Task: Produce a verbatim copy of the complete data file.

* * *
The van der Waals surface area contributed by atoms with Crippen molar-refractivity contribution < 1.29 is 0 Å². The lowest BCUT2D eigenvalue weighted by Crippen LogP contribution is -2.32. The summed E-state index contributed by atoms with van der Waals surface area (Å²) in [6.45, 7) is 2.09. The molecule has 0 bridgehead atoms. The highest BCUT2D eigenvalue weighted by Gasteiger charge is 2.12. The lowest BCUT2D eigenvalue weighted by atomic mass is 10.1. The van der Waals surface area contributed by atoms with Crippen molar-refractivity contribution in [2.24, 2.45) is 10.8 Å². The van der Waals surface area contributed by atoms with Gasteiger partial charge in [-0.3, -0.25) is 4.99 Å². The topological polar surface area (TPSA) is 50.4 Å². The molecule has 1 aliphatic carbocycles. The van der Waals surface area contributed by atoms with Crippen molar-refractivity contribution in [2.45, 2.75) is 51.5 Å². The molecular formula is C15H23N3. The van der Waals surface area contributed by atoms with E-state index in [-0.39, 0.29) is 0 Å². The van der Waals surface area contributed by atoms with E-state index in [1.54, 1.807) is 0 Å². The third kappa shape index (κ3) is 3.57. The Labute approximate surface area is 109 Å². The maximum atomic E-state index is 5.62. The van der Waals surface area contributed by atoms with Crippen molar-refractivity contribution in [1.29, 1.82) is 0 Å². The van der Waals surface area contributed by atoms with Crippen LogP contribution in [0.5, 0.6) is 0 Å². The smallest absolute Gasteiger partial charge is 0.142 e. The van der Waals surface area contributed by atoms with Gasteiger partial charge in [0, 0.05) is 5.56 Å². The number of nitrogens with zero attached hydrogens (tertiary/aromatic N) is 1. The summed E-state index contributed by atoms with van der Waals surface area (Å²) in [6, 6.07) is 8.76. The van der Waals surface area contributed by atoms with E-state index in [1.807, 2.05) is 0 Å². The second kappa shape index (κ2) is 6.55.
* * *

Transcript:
The van der Waals surface area contributed by atoms with Crippen molar-refractivity contribution < 1.29 is 0 Å². The lowest BCUT2D eigenvalue weighted by Crippen LogP contribution is -2.32. The summed E-state index contributed by atoms with van der Waals surface area (Å²) in [6.45, 7) is 2.09. The molecule has 0 bridgehead atoms. The highest BCUT2D eigenvalue weighted by Gasteiger charge is 2.12. The lowest BCUT2D eigenvalue weighted by atomic mass is 10.1. The van der Waals surface area contributed by atoms with Crippen molar-refractivity contribution in [2.24, 2.45) is 10.8 Å². The van der Waals surface area contributed by atoms with Gasteiger partial charge in [-0.3, -0.25) is 4.99 Å². The topological polar surface area (TPSA) is 50.4 Å². The molecule has 1 aliphatic carbocycles. The van der Waals surface area contributed by atoms with Crippen molar-refractivity contribution in [2.45, 2.75) is 51.5 Å². The molecular formula is C15H23N3. The van der Waals surface area contributed by atoms with E-state index in [-0.39, 0.29) is 0 Å². The van der Waals surface area contributed by atoms with E-state index in [1.54, 1.807) is 0 Å². The third kappa shape index (κ3) is 3.57. The Labute approximate surface area is 109 Å². The maximum atomic E-state index is 5.62. The van der Waals surface area contributed by atoms with Crippen molar-refractivity contribution in [1.29, 1.82) is 0 Å². The van der Waals surface area contributed by atoms with Crippen LogP contribution in [0.5, 0.6) is 0 Å². The smallest absolute Gasteiger partial charge is 0.142 e. The van der Waals surface area contributed by atoms with Gasteiger partial charge in [0, 0.05) is 5.56 Å². The number of nitrogens with zero attached hydrogens (tertiary/aromatic N) is 1. The summed E-state index contributed by atoms with van der Waals surface area (Å²) in [6, 6.07) is 8.76. The van der Waals surface area contributed by atoms with E-state index in [1.807, 2.05) is 0 Å². The second kappa shape index (κ2) is 6.55.